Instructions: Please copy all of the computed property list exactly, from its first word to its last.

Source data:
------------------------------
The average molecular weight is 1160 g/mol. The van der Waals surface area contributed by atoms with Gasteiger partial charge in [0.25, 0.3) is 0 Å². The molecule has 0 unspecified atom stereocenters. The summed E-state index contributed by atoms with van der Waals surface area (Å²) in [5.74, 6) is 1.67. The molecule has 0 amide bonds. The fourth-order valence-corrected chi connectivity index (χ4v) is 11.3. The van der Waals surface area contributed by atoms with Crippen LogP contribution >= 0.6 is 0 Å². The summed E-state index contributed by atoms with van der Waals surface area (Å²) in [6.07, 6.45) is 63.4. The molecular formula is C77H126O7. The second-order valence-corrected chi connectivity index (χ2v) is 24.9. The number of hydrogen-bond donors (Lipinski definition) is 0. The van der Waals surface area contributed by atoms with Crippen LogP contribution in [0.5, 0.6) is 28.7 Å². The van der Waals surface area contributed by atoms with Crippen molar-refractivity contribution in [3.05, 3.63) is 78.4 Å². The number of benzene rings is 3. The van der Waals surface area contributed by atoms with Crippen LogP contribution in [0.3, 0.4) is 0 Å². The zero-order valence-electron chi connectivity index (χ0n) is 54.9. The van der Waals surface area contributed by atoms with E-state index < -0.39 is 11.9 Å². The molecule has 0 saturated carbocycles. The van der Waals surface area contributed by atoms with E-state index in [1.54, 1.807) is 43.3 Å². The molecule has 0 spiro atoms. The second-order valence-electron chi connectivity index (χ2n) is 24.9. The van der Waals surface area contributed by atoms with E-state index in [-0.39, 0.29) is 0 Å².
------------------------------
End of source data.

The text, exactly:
The average molecular weight is 1160 g/mol. The van der Waals surface area contributed by atoms with Gasteiger partial charge in [0.25, 0.3) is 0 Å². The molecule has 0 unspecified atom stereocenters. The summed E-state index contributed by atoms with van der Waals surface area (Å²) in [5.74, 6) is 1.67. The molecule has 0 amide bonds. The fourth-order valence-corrected chi connectivity index (χ4v) is 11.3. The van der Waals surface area contributed by atoms with Crippen LogP contribution >= 0.6 is 0 Å². The summed E-state index contributed by atoms with van der Waals surface area (Å²) in [6.07, 6.45) is 63.4. The molecular formula is C77H126O7. The second-order valence-corrected chi connectivity index (χ2v) is 24.9. The number of hydrogen-bond donors (Lipinski definition) is 0. The van der Waals surface area contributed by atoms with Crippen LogP contribution in [0.5, 0.6) is 28.7 Å². The van der Waals surface area contributed by atoms with Crippen molar-refractivity contribution in [3.05, 3.63) is 78.4 Å². The number of benzene rings is 3. The van der Waals surface area contributed by atoms with Crippen LogP contribution in [0.3, 0.4) is 0 Å². The zero-order valence-electron chi connectivity index (χ0n) is 54.9. The van der Waals surface area contributed by atoms with E-state index < -0.39 is 11.9 Å². The molecule has 0 saturated carbocycles. The van der Waals surface area contributed by atoms with E-state index in [1.54, 1.807) is 43.3 Å². The molecule has 0 spiro atoms. The second-order valence-electron chi connectivity index (χ2n) is 24.9. The van der Waals surface area contributed by atoms with E-state index in [-0.39, 0.29) is 0 Å².